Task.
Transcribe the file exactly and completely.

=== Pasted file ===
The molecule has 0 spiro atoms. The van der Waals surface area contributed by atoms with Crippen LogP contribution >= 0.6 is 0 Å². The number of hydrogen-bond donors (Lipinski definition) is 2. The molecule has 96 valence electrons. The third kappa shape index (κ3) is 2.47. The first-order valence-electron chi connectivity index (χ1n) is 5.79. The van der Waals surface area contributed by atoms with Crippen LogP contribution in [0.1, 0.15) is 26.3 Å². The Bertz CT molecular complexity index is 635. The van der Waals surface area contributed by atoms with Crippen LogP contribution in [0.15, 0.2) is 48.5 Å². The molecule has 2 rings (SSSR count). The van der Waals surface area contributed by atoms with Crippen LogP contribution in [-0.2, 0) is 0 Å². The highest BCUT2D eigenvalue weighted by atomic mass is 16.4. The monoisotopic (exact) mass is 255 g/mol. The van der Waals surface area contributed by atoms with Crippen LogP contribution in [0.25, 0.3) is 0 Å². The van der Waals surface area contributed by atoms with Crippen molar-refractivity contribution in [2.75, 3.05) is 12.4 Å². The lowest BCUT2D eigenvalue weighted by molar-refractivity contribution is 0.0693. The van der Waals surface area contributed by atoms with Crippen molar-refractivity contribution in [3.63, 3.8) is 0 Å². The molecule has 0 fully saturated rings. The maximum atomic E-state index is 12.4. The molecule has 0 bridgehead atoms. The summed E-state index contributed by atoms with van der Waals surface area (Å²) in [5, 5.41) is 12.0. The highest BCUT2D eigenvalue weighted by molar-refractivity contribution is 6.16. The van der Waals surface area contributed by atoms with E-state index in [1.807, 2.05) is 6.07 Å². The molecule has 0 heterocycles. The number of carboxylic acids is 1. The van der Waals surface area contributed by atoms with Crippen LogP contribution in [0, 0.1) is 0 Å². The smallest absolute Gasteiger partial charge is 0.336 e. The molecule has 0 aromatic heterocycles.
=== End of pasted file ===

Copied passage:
The molecule has 0 spiro atoms. The van der Waals surface area contributed by atoms with Crippen LogP contribution >= 0.6 is 0 Å². The number of hydrogen-bond donors (Lipinski definition) is 2. The molecule has 96 valence electrons. The third kappa shape index (κ3) is 2.47. The first-order valence-electron chi connectivity index (χ1n) is 5.79. The van der Waals surface area contributed by atoms with Crippen LogP contribution in [0.1, 0.15) is 26.3 Å². The Bertz CT molecular complexity index is 635. The van der Waals surface area contributed by atoms with Crippen LogP contribution in [0.15, 0.2) is 48.5 Å². The molecule has 2 rings (SSSR count). The van der Waals surface area contributed by atoms with Crippen LogP contribution in [-0.2, 0) is 0 Å². The highest BCUT2D eigenvalue weighted by atomic mass is 16.4. The monoisotopic (exact) mass is 255 g/mol. The van der Waals surface area contributed by atoms with Crippen LogP contribution in [0.25, 0.3) is 0 Å². The van der Waals surface area contributed by atoms with Crippen molar-refractivity contribution in [2.75, 3.05) is 12.4 Å². The lowest BCUT2D eigenvalue weighted by molar-refractivity contribution is 0.0693. The van der Waals surface area contributed by atoms with Crippen molar-refractivity contribution in [3.63, 3.8) is 0 Å². The molecule has 0 fully saturated rings. The maximum atomic E-state index is 12.4. The molecule has 0 bridgehead atoms. The summed E-state index contributed by atoms with van der Waals surface area (Å²) in [5, 5.41) is 12.0. The highest BCUT2D eigenvalue weighted by molar-refractivity contribution is 6.16. The van der Waals surface area contributed by atoms with E-state index in [1.807, 2.05) is 6.07 Å². The molecule has 0 heterocycles. The number of carboxylic acids is 1. The van der Waals surface area contributed by atoms with Crippen LogP contribution in [0, 0.1) is 0 Å². The smallest absolute Gasteiger partial charge is 0.336 e. The molecule has 0 aromatic heterocycles.